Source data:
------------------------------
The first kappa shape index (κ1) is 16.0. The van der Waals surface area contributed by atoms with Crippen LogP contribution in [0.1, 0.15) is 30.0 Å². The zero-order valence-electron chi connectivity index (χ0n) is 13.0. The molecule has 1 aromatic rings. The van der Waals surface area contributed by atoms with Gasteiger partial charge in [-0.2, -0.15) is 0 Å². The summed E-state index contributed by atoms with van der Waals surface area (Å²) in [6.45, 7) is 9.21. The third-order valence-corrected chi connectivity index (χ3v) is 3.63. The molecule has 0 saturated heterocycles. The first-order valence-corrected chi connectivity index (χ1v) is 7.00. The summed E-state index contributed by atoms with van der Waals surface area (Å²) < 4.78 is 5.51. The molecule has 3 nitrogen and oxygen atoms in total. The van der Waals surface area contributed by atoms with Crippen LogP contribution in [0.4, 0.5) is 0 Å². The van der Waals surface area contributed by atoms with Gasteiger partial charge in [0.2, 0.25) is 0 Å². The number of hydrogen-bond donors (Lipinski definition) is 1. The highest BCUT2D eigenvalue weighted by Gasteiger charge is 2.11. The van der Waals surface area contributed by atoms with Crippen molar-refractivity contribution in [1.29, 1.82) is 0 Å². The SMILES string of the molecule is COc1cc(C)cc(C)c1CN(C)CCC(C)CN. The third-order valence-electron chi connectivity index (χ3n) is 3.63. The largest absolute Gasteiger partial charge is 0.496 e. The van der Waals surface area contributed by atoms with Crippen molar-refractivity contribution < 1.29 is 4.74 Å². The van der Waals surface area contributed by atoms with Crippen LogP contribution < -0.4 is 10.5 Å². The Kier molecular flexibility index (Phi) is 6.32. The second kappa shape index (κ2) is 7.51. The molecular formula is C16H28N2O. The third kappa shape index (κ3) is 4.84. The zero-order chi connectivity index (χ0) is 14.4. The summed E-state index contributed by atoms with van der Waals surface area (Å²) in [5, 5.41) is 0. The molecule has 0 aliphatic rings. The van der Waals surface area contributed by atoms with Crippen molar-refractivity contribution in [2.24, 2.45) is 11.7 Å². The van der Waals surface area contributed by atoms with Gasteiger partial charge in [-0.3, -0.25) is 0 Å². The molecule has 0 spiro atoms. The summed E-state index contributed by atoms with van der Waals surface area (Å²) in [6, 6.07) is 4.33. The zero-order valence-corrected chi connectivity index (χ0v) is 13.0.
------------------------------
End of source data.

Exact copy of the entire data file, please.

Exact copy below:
The first kappa shape index (κ1) is 16.0. The van der Waals surface area contributed by atoms with Crippen LogP contribution in [0.1, 0.15) is 30.0 Å². The zero-order valence-electron chi connectivity index (χ0n) is 13.0. The molecule has 1 aromatic rings. The van der Waals surface area contributed by atoms with Gasteiger partial charge in [-0.2, -0.15) is 0 Å². The summed E-state index contributed by atoms with van der Waals surface area (Å²) in [6.45, 7) is 9.21. The third-order valence-corrected chi connectivity index (χ3v) is 3.63. The molecule has 0 saturated heterocycles. The first-order valence-corrected chi connectivity index (χ1v) is 7.00. The summed E-state index contributed by atoms with van der Waals surface area (Å²) < 4.78 is 5.51. The molecule has 3 nitrogen and oxygen atoms in total. The van der Waals surface area contributed by atoms with Crippen LogP contribution in [0.4, 0.5) is 0 Å². The van der Waals surface area contributed by atoms with Gasteiger partial charge in [0.2, 0.25) is 0 Å². The number of hydrogen-bond donors (Lipinski definition) is 1. The highest BCUT2D eigenvalue weighted by Gasteiger charge is 2.11. The van der Waals surface area contributed by atoms with Crippen molar-refractivity contribution in [1.29, 1.82) is 0 Å². The SMILES string of the molecule is COc1cc(C)cc(C)c1CN(C)CCC(C)CN. The third-order valence-electron chi connectivity index (χ3n) is 3.63. The largest absolute Gasteiger partial charge is 0.496 e. The van der Waals surface area contributed by atoms with Crippen molar-refractivity contribution < 1.29 is 4.74 Å². The van der Waals surface area contributed by atoms with Crippen LogP contribution < -0.4 is 10.5 Å². The Kier molecular flexibility index (Phi) is 6.32. The second kappa shape index (κ2) is 7.51. The molecular formula is C16H28N2O. The third kappa shape index (κ3) is 4.84. The zero-order chi connectivity index (χ0) is 14.4. The summed E-state index contributed by atoms with van der Waals surface area (Å²) in [5, 5.41) is 0. The molecule has 0 aliphatic rings. The van der Waals surface area contributed by atoms with Crippen molar-refractivity contribution in [2.24, 2.45) is 11.7 Å². The van der Waals surface area contributed by atoms with Gasteiger partial charge in [-0.3, -0.25) is 0 Å². The molecule has 0 spiro atoms. The summed E-state index contributed by atoms with van der Waals surface area (Å²) in [6, 6.07) is 4.33. The zero-order valence-corrected chi connectivity index (χ0v) is 13.0.